Continuous bucket elevators are designed to handle friable, fragile materials to minimize product degradation or damage. They are also ideal for handling sluggish or abrasive materials. Continuous bucket elevators are also used to convey light, free-flowing matter where aeration of the material must be avoided.

Material is fed into the buckets from an inlet chute. Buckets are designed for gentle discharge; the buckets are closely spaced on the belt or chain to allow the material to flow over the backside of the preceding bucket, whose extended sides form a chute to guide the material into the discharge spout. Direct loading of the material, combined with the slow speed of this elevator type, avoids the throwing action associated with centrifugal style elevators, making it ideal for use with fragile materials.

Chain bucket elevators provide a higher-capacity, more durable handling option. They are best for jobs requiring rugged handling of large particles, or materials that are heated or have a potential for combustion.

All FEECO equipment and process systems can be outfitted with the latest in automation controls from Rockwell Automation. The unique combination of proprietary Rockwell Automation controls and software, combined with our extensive experience in process design and enhancements with hundreds of materials provides an unparalleled experience for customers seeking innovative process solutions and equipment.

Bucket elevators can handle a variety of materials, and therefore are used in many different industries and applications, though generally, they are not suited for wet, sticky materials, or materials that are stringy or tend to mat or agglomerate. They are frequently found in bulk material handling settings such as power plants, fertilizer plants, pulp & paper mills, and steel production facilities. Some of the most common materials for which bucket elevators are employed include:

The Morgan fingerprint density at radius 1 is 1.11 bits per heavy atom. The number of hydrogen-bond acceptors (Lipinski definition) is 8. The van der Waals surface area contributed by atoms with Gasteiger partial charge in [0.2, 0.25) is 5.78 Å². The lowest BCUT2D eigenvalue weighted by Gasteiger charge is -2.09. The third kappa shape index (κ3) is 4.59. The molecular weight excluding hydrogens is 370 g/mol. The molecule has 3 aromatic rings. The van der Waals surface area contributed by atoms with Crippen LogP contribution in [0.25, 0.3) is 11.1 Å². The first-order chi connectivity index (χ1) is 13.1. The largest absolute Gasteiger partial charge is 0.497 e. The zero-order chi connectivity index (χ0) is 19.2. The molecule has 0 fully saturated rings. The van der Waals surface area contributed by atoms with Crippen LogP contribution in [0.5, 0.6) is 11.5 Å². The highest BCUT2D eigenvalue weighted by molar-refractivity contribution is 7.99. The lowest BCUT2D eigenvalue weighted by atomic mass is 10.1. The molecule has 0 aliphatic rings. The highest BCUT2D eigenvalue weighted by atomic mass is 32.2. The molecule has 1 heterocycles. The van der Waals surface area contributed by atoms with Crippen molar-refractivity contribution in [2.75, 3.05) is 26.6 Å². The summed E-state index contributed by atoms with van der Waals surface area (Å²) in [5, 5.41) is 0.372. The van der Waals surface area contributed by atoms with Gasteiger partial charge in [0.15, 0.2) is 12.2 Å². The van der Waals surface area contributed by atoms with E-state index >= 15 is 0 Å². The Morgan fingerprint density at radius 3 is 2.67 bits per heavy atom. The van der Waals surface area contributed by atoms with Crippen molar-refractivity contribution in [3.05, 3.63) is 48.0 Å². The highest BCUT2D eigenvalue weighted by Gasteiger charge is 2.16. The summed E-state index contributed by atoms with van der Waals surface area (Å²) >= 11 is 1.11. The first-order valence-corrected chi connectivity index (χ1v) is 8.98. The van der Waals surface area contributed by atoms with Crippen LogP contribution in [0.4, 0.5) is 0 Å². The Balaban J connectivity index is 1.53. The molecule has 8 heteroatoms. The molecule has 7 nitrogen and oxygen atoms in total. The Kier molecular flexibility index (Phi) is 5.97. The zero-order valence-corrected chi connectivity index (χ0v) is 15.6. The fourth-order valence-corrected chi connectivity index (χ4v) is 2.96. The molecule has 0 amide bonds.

Flexibility: Make sure the bucket elevator manufacturer is prepared to tailor the unit to the specific requirements of the material being handled, as well as any operational goals. This will ensure an efficient and reliable handling solution with long-term dependability.

Material Experience: Many bucket elevator manufacturers specialize in a specific industry. In choosing a manufacturer, ensure they have experience around the unique challenges of the material to be handled.

Aftermarket Support: Select a manufacturer that has the capabilities to service and maintain their equipment for a maximum return on investment. This includes provision of spare parts, training, installation assistance, and more.

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Image: The image above shows the scooping and throwing action of the centrifugal belt style elevator at left. At right, the more gentle feeding and discharge of the continuous belt style elevator is shown. Bucket Elevator Styles: The image above shows the scooping and throwing action of the centrifugal belt style elevator at left. At right, the more gentle feeding and discharge of the continuous belt style elevator is shown.

FEECOs bucket elevators are designed and fabricated to the highest quality standards. With over 65 years of experience, our equipment is especially valued in tough applications that require a high amount of ingenuity to achieve success.

4b plastic and steel elevator buckets and cups

4b plastic and steel elevator buckets and cups

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experiences with belt bucket elevators - accendo reliability

experiences with belt bucket elevators - accendo reliability